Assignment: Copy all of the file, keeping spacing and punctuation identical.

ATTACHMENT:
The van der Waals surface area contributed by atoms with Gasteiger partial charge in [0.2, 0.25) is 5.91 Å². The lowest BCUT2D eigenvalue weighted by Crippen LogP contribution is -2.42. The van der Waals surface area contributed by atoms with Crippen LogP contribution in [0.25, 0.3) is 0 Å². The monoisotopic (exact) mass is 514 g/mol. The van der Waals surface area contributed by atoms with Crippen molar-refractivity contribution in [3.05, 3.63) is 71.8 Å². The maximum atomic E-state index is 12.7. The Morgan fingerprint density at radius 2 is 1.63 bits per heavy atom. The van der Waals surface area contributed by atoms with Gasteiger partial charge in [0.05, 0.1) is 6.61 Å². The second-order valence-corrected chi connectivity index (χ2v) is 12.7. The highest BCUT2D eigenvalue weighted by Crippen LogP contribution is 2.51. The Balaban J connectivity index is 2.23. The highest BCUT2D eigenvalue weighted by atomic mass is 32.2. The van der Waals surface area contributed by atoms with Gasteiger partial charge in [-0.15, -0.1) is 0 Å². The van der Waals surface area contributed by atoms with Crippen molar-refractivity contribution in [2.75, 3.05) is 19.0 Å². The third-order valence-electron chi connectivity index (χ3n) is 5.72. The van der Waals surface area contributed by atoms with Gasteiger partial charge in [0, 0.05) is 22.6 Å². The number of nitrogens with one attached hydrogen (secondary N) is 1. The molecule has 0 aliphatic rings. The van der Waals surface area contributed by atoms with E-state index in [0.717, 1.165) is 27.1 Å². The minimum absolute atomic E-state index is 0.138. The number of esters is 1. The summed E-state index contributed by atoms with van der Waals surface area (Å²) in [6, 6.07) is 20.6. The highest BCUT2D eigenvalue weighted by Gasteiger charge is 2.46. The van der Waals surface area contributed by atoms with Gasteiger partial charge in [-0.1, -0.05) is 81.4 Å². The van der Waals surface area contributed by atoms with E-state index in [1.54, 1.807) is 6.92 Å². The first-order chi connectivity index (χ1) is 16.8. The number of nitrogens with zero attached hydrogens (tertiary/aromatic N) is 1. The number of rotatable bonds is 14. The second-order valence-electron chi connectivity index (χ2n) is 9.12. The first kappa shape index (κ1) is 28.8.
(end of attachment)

The van der Waals surface area contributed by atoms with Gasteiger partial charge in [0.2, 0.25) is 5.91 Å². The lowest BCUT2D eigenvalue weighted by Crippen LogP contribution is -2.42. The van der Waals surface area contributed by atoms with Crippen LogP contribution in [0.25, 0.3) is 0 Å². The monoisotopic (exact) mass is 514 g/mol. The van der Waals surface area contributed by atoms with Crippen molar-refractivity contribution in [3.05, 3.63) is 71.8 Å². The maximum atomic E-state index is 12.7. The Morgan fingerprint density at radius 2 is 1.63 bits per heavy atom. The van der Waals surface area contributed by atoms with Gasteiger partial charge in [0.05, 0.1) is 6.61 Å². The second-order valence-corrected chi connectivity index (χ2v) is 12.7. The highest BCUT2D eigenvalue weighted by Crippen LogP contribution is 2.51. The Balaban J connectivity index is 2.23. The highest BCUT2D eigenvalue weighted by atomic mass is 32.2. The van der Waals surface area contributed by atoms with Gasteiger partial charge in [-0.15, -0.1) is 0 Å². The van der Waals surface area contributed by atoms with Crippen molar-refractivity contribution in [2.75, 3.05) is 19.0 Å². The third-order valence-electron chi connectivity index (χ3n) is 5.72. The van der Waals surface area contributed by atoms with Gasteiger partial charge in [0, 0.05) is 22.6 Å². The number of nitrogens with one attached hydrogen (secondary N) is 1. The molecule has 0 aliphatic rings. The van der Waals surface area contributed by atoms with E-state index in [0.717, 1.165) is 27.1 Å². The minimum absolute atomic E-state index is 0.138. The number of esters is 1. The summed E-state index contributed by atoms with van der Waals surface area (Å²) in [6, 6.07) is 20.6. The highest BCUT2D eigenvalue weighted by Gasteiger charge is 2.46. The van der Waals surface area contributed by atoms with Gasteiger partial charge in [-0.1, -0.05) is 81.4 Å². The van der Waals surface area contributed by atoms with E-state index in [1.54, 1.807) is 6.92 Å². The first-order chi connectivity index (χ1) is 16.8. The number of nitrogens with zero attached hydrogens (tertiary/aromatic N) is 1. The number of rotatable bonds is 14. The second-order valence-electron chi connectivity index (χ2n) is 9.12. The first kappa shape index (κ1) is 28.8.